Who’s In the News
Tim Pawlenty warns GOP on perils of isolationism (Politico, James Hohmann)
In an hour long interview, Pawlenty took a hawkish position at a time when prominent Republicans have publicly called for significant troop reductions and polls have shown increasing doubt among GOP voters that the conflict can be won. Pawlenty said he supported Obama’s 2009 troop surge but was “very disappointed that he also simultaneously announced the withdrawal deadline in the same speech.”
McCain, Graham show courage on Libya (CNN-Opinion, Nicolaus Mills)
In speaking out, the two senators have put themselves at odds with their party’s presidential contenders, a number of whom voiced strong criticism of Obama’s Libya policy at last week’s New Hampshire primary debate. But in challenging the growing isolationism in today’s Republican Party, McCain and Graham have also borrowed a page from history. Their actions harkens back to the choice a small group of key Republicans made in the early 1940s, when they supported America’s first peace-time draft.
Leon Panetta, CIA director, unanimously confirmed by Senate as defense secretary (Washington Post, Felicia Sonmez)
The Senate on Tuesday unanimously confirmed CIA Director Leon Panetta to serve as the next secretary of defense. Panetta, who was tapped by President Obama in April to succeed Robert M. Gates as head of the Pentagon, is expected to assume his new post early next month. Gates had earlier announced that he planned to step down this year after serving as defense secretary for 4½ years.
David Brooks’ Shot at Foreign Aid (Talking Points Memo Café, David Shore)
Brooks is correct that progress in other countries proceeds along different tracks and time lines. But for every time Secretary Clinton has talked about the varied tools in the smart power tool box, she has also highlighted the challenge of working simultaneously on “the urgent, the important, and the long-term.”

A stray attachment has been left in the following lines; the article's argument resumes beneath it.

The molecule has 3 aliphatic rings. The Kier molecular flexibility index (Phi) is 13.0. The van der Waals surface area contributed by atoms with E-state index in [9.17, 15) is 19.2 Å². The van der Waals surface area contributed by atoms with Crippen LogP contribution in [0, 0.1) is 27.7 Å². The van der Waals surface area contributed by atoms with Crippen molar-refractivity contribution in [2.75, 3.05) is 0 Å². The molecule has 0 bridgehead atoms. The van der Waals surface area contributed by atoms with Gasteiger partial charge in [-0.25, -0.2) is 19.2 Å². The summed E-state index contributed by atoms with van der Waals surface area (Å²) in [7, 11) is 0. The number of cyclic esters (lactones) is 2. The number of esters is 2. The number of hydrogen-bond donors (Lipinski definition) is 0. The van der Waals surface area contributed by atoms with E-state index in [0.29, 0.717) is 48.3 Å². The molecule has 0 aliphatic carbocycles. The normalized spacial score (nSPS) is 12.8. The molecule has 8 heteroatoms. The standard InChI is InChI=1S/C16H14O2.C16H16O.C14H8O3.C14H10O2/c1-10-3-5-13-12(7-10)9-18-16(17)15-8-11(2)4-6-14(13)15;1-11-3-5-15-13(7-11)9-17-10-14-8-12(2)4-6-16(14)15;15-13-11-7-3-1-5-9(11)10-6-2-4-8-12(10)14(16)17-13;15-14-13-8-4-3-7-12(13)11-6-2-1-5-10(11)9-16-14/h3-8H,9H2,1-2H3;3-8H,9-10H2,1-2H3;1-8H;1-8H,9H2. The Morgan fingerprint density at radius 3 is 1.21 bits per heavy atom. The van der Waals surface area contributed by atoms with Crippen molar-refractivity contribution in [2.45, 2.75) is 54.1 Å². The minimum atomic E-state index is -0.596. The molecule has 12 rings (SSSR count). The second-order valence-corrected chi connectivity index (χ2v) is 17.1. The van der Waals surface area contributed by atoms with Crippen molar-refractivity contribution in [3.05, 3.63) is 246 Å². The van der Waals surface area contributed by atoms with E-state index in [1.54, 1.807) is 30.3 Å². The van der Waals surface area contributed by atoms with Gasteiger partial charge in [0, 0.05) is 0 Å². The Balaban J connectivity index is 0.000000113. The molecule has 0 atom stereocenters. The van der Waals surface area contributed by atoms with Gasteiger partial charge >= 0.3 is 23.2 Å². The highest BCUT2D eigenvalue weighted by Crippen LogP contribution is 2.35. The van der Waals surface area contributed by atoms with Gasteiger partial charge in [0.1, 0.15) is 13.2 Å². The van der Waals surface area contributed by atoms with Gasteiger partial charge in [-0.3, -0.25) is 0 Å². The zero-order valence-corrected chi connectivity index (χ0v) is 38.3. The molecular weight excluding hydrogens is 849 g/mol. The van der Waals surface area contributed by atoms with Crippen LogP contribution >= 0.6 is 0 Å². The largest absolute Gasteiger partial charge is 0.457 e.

Kissinger: The U.S. holds all the soft power (The Globe and Mail)
“All the inventions of soft power—Facebook, Google, twitter—they all came from the United States…In terms of creative potential, the United States still has huge assets.”
Obama’s task: maintaining support for Afghan war (Washington Post, Scott Wilson and Karen DeYoung)
As he begins the promised withdrawal, Obama’s challenge will be to provide his generals with the resources to wage the war’s final phase while persuading Congress that, at a time of fiscal strain, maintaining most of a $10 billion-a-month war effort is worthwhile.
Volatile Food Prices Grab G-20’s Full Attention (NPR, Eleanor Beardsley)
Recent reports by the U.N. and food relief organizations predict that global food prices could double in the next two decades, affecting the world’s poorest people. Relief organization Oxfam estimates that in the last few years, rising staples prices have pushed 44 million people into poverty.
Senate’s spending measure backlog (Politico Op-Ed, Rep. Robert Aderholt & Rep. John Culberson)
Senate leadership needs to know that the American people elected them to do just that — lead. The reality is that waiting only puts our national security and disaster relief operations on hold and leaves our nation’s veterans hanging in the balance.
The latest U.S. contribution includes $6.5 million in support for the Office of the United Nations High Commissioner for Refugees (UNHCR) and $1 million for the International Committee of the Red Cross (ICRC). This assistance will help provide basic life support such as food, health care, and essential household items; the construction and maintenance of camps where needed; increasing access to clean water; and will support efforts to restore family links severed as a result of displacement.